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The latest TrueDelta Vehicle Reliability Survey results have been posted. These are for the year ending June 30, 2007. Late responses could lead to further changes, but these are unlikely to be large.

For the 2007 GMC Acadia and Saturn Outlook, I have an average of 2.8 months of data on 74 cars. The stat of 98 successful repair trips per 100 vehicles per year (0.98 per vehicles) is worse than average for a 2007 model.

This result is similar to last quarter, and based on far more data, so the Lambdas appear to have continuing reliability issues.

Examples of repairs reported:
Many A/C failures -- common problem area
Wipers stopped working during a heavy rainstorm, requiring a tow
Storage compartment lid mechanisms
Gas cap lanyard kept coming loose
Transmission leak
ECM replacement
Water leak
Driver seat track replaced because seat rocking

The results do not include recalls or reflashes. Including these would have substantially increased the reported repair rate for these vehicles.

I've been seeing lower repair rates for the Ford Edge and especially for the Acura MDX. The Audi Q7 and Mazda CX-7, on the other hand, have been experiencing higher repair rates.

It is possible that GM will sort these issues out, and repair rates will start to decline. Results will be updated in three months.

Also in November I might have the first results for the 2008s, including the Enclave. Often repair rates are lower in the second model year. This will depend on how many owners of the 2008s sign up and participate.

Everyone who has been helping out with this research, thanks, I literally couldn't have done it without you. Those who aren't yet helping out, I hope you'll consider doing so.

Other results:

TrueDelta Vehicle Reliability Survey results
 
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Michael, I have a question about your results, or rather, your target group. I have very little insight into your stats gathering practices outside of my forums, but it appears to me that you get the bulk of your member signups from forums. My question is, since forums tend to skew to a much higher percentage of owners with problems than those without, wouldn't your results be skewed in much the same way? Your average car buyer with no issues don't usually seek out an automotive forum simply to rave about their new car, unlike owners with issues who tend to end up on forums to help them resolve their problems. Now granted, the same logic would apply across the board to every make and model, but still the overall numbers might be affected substantially.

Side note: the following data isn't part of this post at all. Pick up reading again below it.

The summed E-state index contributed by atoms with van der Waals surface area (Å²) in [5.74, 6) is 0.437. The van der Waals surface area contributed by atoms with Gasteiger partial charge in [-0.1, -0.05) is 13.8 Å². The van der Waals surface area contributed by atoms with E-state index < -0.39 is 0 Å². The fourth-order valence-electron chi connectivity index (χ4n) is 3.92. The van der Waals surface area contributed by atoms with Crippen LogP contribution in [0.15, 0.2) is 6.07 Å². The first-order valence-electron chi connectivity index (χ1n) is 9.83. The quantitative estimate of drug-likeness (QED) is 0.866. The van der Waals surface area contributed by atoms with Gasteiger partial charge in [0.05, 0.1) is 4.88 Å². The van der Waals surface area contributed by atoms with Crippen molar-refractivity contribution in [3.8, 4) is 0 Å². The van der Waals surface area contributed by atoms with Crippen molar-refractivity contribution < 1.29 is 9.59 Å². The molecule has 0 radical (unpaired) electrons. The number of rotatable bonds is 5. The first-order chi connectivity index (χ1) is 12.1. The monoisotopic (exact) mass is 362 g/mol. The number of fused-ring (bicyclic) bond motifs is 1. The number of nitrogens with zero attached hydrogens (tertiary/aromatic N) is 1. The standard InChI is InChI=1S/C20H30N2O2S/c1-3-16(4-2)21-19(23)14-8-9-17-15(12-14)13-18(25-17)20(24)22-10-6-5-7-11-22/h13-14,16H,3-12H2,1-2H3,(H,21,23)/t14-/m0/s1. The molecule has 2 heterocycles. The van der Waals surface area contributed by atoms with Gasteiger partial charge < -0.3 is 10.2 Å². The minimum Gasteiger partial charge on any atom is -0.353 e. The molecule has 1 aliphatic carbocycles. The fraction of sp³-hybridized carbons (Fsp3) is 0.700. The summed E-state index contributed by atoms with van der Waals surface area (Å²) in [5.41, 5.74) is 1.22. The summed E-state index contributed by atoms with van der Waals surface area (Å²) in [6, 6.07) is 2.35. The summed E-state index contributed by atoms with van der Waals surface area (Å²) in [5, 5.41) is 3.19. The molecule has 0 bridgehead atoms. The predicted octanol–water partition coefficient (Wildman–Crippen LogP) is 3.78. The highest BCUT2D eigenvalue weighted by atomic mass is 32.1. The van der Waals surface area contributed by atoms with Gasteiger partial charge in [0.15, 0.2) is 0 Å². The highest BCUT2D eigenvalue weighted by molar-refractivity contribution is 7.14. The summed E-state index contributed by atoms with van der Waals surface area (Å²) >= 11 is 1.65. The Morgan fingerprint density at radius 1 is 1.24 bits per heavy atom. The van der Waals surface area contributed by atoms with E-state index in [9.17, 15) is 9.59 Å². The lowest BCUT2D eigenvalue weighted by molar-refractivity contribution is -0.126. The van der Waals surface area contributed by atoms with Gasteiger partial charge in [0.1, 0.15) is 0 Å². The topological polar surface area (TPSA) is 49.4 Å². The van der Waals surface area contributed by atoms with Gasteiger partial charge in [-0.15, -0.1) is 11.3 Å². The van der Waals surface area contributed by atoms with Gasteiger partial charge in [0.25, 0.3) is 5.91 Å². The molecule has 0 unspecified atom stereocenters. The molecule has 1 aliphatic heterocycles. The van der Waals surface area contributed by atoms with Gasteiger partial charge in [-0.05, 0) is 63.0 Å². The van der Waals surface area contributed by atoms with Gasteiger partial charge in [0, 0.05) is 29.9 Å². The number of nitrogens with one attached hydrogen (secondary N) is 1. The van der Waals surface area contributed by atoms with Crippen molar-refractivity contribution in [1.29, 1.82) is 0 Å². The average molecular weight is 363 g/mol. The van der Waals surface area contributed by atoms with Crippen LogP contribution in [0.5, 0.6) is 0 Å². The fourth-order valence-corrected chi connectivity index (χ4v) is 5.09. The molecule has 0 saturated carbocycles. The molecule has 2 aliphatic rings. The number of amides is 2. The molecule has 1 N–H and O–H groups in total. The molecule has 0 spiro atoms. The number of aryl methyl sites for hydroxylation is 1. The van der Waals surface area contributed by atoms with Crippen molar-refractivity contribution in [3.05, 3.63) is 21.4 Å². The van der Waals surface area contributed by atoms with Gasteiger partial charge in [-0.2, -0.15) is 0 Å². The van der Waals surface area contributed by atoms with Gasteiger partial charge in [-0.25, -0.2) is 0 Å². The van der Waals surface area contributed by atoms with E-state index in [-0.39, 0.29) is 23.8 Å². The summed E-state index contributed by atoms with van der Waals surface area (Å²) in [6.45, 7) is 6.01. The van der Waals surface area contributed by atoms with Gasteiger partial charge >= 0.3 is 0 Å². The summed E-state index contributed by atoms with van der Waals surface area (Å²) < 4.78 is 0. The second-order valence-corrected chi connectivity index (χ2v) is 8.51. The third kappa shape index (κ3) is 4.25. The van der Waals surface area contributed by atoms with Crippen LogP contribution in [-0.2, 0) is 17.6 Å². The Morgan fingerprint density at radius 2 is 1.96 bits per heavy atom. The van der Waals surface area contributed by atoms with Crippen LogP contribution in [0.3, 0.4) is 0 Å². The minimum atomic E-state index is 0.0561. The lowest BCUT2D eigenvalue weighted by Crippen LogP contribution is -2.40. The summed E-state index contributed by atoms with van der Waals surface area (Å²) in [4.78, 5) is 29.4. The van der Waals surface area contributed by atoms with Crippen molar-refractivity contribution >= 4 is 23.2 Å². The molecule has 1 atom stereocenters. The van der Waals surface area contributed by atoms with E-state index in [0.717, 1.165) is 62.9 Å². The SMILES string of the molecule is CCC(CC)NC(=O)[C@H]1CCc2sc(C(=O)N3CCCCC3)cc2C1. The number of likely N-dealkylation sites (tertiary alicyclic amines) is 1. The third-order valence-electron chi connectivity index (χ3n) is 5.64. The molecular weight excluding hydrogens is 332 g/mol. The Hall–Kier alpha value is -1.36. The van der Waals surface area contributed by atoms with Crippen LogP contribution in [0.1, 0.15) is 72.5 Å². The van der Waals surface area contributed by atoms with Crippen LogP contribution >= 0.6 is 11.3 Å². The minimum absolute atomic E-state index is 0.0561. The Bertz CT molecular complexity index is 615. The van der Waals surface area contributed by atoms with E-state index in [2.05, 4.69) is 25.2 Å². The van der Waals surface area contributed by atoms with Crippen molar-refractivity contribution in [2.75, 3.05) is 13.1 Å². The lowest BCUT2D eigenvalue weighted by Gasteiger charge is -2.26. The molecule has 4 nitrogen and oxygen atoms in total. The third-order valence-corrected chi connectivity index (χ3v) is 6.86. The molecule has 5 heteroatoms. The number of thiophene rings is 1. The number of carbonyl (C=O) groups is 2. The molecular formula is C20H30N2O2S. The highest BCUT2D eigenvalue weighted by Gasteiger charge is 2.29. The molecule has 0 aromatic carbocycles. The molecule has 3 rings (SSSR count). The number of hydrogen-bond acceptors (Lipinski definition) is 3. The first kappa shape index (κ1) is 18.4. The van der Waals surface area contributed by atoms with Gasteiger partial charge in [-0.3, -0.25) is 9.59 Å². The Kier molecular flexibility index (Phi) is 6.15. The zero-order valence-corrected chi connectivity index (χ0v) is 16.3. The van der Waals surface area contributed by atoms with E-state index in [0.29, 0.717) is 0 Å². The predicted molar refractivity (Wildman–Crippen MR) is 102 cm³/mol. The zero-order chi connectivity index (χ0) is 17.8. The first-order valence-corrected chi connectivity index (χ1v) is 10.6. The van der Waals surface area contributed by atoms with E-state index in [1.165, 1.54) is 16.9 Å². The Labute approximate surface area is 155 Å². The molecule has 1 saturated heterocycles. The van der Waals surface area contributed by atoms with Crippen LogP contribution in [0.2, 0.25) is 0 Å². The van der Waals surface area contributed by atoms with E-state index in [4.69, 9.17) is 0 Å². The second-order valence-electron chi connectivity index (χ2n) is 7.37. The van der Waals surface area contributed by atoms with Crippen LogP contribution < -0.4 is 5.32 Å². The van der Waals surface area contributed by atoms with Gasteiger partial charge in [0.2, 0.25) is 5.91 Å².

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admin said:
Michael, I have a question about your results, or rather, your target group. I have very little insight into your stats gathering practices outside of my forums, but it appears to me that you get the bulk of your member signups from forums. My question is, since forums tend to skew to a much higher percentage of owners with problems than those without, wouldn't your results be skewed in much the same way? Your average car buyer with no issues don't usually seek out an automotive forum simply to rave about their new car, unlike owners with issues who tend to end up on forums to help them resolve their problems. Now granted, the same logic would apply across the board to every make and model, but still the overall numbers might be affected substantially.
i agree, i think you should call random people about their car, or advertise on more than just forums.
 

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This is the question asked most about my research.

Unless the problem occurred very recently, people cannot report it, because the surveys only cover the previous month.

In the case of the Acadia and Outlook, many, perhaps even most people signed up even before they had taken delivery. Early on the response rate was very low as a result.

A random sample would be vastly more expensive, and would yield small benefits, if any. Even if you have a random sample, at best a quarter of people respond, and it's possible that those who've had problems are more likely to respond than those who have not. At least with my method, data is collected going forward and people continuously participate. If someone joins, immediately reports a problem, then doesn't respond at the end of the quarter, they are not even included in the analysis.

Because of the sample size and the broad distribution of problems, I believe that the result for the Acadia and Outlook is among my most solid, and that you will see similar results from other reliability surveys.

Finally, note that most 2007 Acura MDX owners also came from a forum. Yet the reported repair rate for that model is less than one-fourth that for the Lambdas. Same goes for the Ford Edge, with about half the repair rate of the Lambdas.
 
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some of those are a little un fair, like if you have to report it even though it only happend to one person like the side effect of the medicine, i mean i have never herd of the wipers stop working, and the lid sticking is really not a problem just an annoyance, and it does not cost any thing to get any of this repaired.